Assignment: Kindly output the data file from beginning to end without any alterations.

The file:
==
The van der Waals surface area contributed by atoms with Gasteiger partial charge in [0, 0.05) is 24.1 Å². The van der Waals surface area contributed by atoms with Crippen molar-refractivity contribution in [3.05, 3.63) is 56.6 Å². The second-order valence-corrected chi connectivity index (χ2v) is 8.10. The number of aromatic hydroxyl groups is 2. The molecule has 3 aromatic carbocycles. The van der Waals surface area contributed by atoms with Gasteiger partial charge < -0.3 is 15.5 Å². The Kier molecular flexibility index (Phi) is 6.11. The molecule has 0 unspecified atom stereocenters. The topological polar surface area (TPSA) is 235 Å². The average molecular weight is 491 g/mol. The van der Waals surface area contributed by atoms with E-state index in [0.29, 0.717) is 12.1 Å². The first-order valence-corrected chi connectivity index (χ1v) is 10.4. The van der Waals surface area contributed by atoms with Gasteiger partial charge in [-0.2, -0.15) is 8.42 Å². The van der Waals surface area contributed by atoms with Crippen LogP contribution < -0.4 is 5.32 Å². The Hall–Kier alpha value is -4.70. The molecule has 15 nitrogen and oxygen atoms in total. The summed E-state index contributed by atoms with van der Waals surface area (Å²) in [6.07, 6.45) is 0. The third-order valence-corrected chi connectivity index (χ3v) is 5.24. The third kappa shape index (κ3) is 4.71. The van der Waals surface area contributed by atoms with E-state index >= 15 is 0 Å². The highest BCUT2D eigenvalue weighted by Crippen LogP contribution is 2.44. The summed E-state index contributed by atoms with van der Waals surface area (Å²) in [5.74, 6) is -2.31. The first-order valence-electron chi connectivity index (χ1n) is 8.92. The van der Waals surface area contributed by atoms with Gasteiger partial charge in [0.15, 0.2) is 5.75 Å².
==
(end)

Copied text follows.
The van der Waals surface area contributed by atoms with Gasteiger partial charge in [0, 0.05) is 24.1 Å². The van der Waals surface area contributed by atoms with Crippen molar-refractivity contribution in [3.05, 3.63) is 56.6 Å². The second-order valence-corrected chi connectivity index (χ2v) is 8.10. The number of aromatic hydroxyl groups is 2. The molecule has 3 aromatic carbocycles. The van der Waals surface area contributed by atoms with Gasteiger partial charge < -0.3 is 15.5 Å². The Kier molecular flexibility index (Phi) is 6.11. The molecule has 0 unspecified atom stereocenters. The topological polar surface area (TPSA) is 235 Å². The average molecular weight is 491 g/mol. The van der Waals surface area contributed by atoms with E-state index in [0.29, 0.717) is 12.1 Å². The first-order valence-corrected chi connectivity index (χ1v) is 10.4. The van der Waals surface area contributed by atoms with Gasteiger partial charge in [-0.2, -0.15) is 8.42 Å². The van der Waals surface area contributed by atoms with Crippen LogP contribution < -0.4 is 5.32 Å². The Hall–Kier alpha value is -4.70. The molecule has 15 nitrogen and oxygen atoms in total. The summed E-state index contributed by atoms with van der Waals surface area (Å²) in [6.07, 6.45) is 0. The third-order valence-corrected chi connectivity index (χ3v) is 5.24. The third kappa shape index (κ3) is 4.71. The van der Waals surface area contributed by atoms with E-state index >= 15 is 0 Å². The highest BCUT2D eigenvalue weighted by Crippen LogP contribution is 2.44. The summed E-state index contributed by atoms with van der Waals surface area (Å²) in [5.74, 6) is -2.31. The first-order valence-electron chi connectivity index (χ1n) is 8.92. The van der Waals surface area contributed by atoms with Gasteiger partial charge in [0.15, 0.2) is 5.75 Å².